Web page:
New Research Examines Antibiotic Resistance in Gonorrhea in Kenya
About the research
Across the globe, rates of sexually transmitted infections are on the rise, including gonorrhea. At the same time, the antibiotics usually used to treat gonorrhea are decreasing in effectiveness due to multidrug resistance.
Supriya Mehta, PhD, interim dean of global health and associate professor of epidemiology at the University of Illinois at Chicago (UIC) School of Public Health, is leading a project funded by the U.S. Department of Defense Global Emerging Infections Surveillance program to study antibiotic resistance in gonorrhea in people living in Kisumu, the third-largest city in Kenya.
“This is a global problem, and the challenge is you can’t take results from one area and copy them over to another area,” Mehta said. “Many countries have treatment guidelines for gonorrhea, but they need to be specific to local epidemiology and local microbiology.”
In Kisumu, from 2000 to 2010, resistance to ciprofloxacin, a fluoroquinolone drug that was commonly used to treat gonorrhea, grew from zero percent of gonorrhea samples to 50 percent of gonorrhea samples. In 2015, the Kenyan government updated guidelines for antibiotic therapy for gonorrhea, to switch from fluoroquinolones to cephalosporins, and Mehta’s research was part of this decision-making. In research Mehta led and published in 2020 in the International Journal of STD and AIDS, new study found that 100 percent of gonorrhea samples were resistant to fluoroquinolones. Additionally, 100 percent of gonorrhea samples were resistant to penicillin and tetracycline. These data show that resistance is driven by high rates of antibiotic use, not just for gonorrhea but for other types of infections as well.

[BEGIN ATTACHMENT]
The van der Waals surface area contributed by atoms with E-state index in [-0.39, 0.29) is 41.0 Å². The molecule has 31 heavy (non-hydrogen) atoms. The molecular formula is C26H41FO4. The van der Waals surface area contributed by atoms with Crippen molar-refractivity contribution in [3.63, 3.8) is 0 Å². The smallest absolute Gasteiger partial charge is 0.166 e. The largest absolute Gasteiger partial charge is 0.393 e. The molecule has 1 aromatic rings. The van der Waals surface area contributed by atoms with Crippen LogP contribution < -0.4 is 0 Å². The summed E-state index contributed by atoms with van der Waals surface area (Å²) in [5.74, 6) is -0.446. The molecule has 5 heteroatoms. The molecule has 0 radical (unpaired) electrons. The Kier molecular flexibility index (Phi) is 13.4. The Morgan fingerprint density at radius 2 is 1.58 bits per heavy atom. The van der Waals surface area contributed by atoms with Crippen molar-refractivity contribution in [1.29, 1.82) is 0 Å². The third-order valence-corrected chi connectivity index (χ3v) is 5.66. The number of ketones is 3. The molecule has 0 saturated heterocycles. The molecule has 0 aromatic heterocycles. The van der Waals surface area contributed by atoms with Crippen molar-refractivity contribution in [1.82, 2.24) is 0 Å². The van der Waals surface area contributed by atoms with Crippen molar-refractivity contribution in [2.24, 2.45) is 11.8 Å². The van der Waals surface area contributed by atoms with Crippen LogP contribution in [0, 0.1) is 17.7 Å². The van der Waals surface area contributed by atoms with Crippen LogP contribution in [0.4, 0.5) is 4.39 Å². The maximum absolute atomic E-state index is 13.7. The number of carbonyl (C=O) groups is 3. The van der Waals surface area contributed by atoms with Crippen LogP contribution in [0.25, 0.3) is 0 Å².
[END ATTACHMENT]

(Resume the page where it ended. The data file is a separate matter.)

Combatting this resistance is particularly important due to the effects of gonorrhea left untreated. In women, the infection can cause infertility and ectopic pregnancies, and in pregnant women, the infection can be transmitted to fetuses. Among both men and women, gonorrhea can increase rates of HIV transmission and acquisition.
Mehta traveled to Kisumu in January 2020 to implement a new study of antibiotic resistance surveillance in gonorrhea. She led training on standardizing the collection and recording of data and observed the beginning of the study, observing how staff recruited and gained consent from participants, obtained medical histories and collected samples, and completed the process of laboratory testing. Results of this study can help inform the Kenyan government’s guidelines toward antibiotic therapy.
“We’re looking to identify individual-level factors associated with drug resistance,” Mehta said. “Are these older or younger men, those with multiple sex partners, or people coming from certain geographic locations? When we know where emerging resistance is coming from, we can carry out more intensive intervention and screening,” Mehta said. “Looking at these patterns globally, we hope to find emerging trends over time and geographic patterns.”
Mehta works with the Chicago Department of Public Health to conducting similar surveillance in Chicago. Since 2010, the United States, the Centers for Disease Control and Prevention (CDC) recommends dual antibiotic therapy for gonorrhea. In partnership with Chicago Department of Public Health, Mehta studied how healthcare providers in the city adhered to the new guidelines, finding that provider adherence to treatment guidelines improved over time, but still has room for improvement for female patients, and patients in non-specialist clinical settings. Former students Sara Stokes, MPH in Epidemiology ’19, and Christine Fukuda, MPH in Epidemiology ’19, also worked on enhanced gonorrhea surveillance and presented findings at the national CDC STD Prevention Conference in 2019.
“Even though we can’t take results from one area and copy them over to another area, we can translate and adapt our tools for studying gonorrhea to generate globally connected data,” Mehta said.